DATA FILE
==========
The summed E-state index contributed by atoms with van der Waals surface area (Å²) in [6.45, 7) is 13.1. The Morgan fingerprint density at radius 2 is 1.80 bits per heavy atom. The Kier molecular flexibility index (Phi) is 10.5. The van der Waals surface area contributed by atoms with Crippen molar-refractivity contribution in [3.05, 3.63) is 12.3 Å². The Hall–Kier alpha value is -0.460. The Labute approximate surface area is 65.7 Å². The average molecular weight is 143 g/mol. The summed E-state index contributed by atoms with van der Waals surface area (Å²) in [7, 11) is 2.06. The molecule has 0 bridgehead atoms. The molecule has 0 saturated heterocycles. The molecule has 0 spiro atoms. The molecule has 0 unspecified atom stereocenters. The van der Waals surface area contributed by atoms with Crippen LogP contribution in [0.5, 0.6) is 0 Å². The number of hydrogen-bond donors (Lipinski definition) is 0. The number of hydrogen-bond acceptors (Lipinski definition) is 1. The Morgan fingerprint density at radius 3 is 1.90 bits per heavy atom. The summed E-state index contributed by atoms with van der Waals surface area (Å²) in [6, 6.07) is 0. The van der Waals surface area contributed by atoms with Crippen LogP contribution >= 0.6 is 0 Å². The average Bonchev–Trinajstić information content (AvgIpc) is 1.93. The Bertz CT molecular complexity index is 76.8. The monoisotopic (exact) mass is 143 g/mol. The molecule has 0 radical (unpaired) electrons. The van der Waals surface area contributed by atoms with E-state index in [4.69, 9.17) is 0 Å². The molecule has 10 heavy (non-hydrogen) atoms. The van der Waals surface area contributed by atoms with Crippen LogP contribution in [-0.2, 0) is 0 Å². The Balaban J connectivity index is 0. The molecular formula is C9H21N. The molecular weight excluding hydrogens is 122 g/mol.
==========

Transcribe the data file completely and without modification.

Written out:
The summed E-state index contributed by atoms with van der Waals surface area (Å²) in [6.45, 7) is 13.1. The Morgan fingerprint density at radius 2 is 1.80 bits per heavy atom. The Kier molecular flexibility index (Phi) is 10.5. The van der Waals surface area contributed by atoms with Crippen molar-refractivity contribution in [3.05, 3.63) is 12.3 Å². The Hall–Kier alpha value is -0.460. The Labute approximate surface area is 65.7 Å². The average molecular weight is 143 g/mol. The summed E-state index contributed by atoms with van der Waals surface area (Å²) in [7, 11) is 2.06. The molecule has 0 bridgehead atoms. The molecule has 0 saturated heterocycles. The molecule has 0 spiro atoms. The molecule has 0 unspecified atom stereocenters. The van der Waals surface area contributed by atoms with Crippen LogP contribution in [0.5, 0.6) is 0 Å². The number of hydrogen-bond donors (Lipinski definition) is 0. The number of hydrogen-bond acceptors (Lipinski definition) is 1. The Morgan fingerprint density at radius 3 is 1.90 bits per heavy atom. The summed E-state index contributed by atoms with van der Waals surface area (Å²) in [6, 6.07) is 0. The van der Waals surface area contributed by atoms with Crippen LogP contribution >= 0.6 is 0 Å². The average Bonchev–Trinajstić information content (AvgIpc) is 1.93. The Bertz CT molecular complexity index is 76.8. The monoisotopic (exact) mass is 143 g/mol. The molecule has 0 radical (unpaired) electrons. The van der Waals surface area contributed by atoms with E-state index in [4.69, 9.17) is 0 Å². The molecule has 10 heavy (non-hydrogen) atoms. The van der Waals surface area contributed by atoms with Crippen LogP contribution in [-0.2, 0) is 0 Å². The Balaban J connectivity index is 0. The molecular formula is C9H21N. The molecular weight excluding hydrogens is 122 g/mol.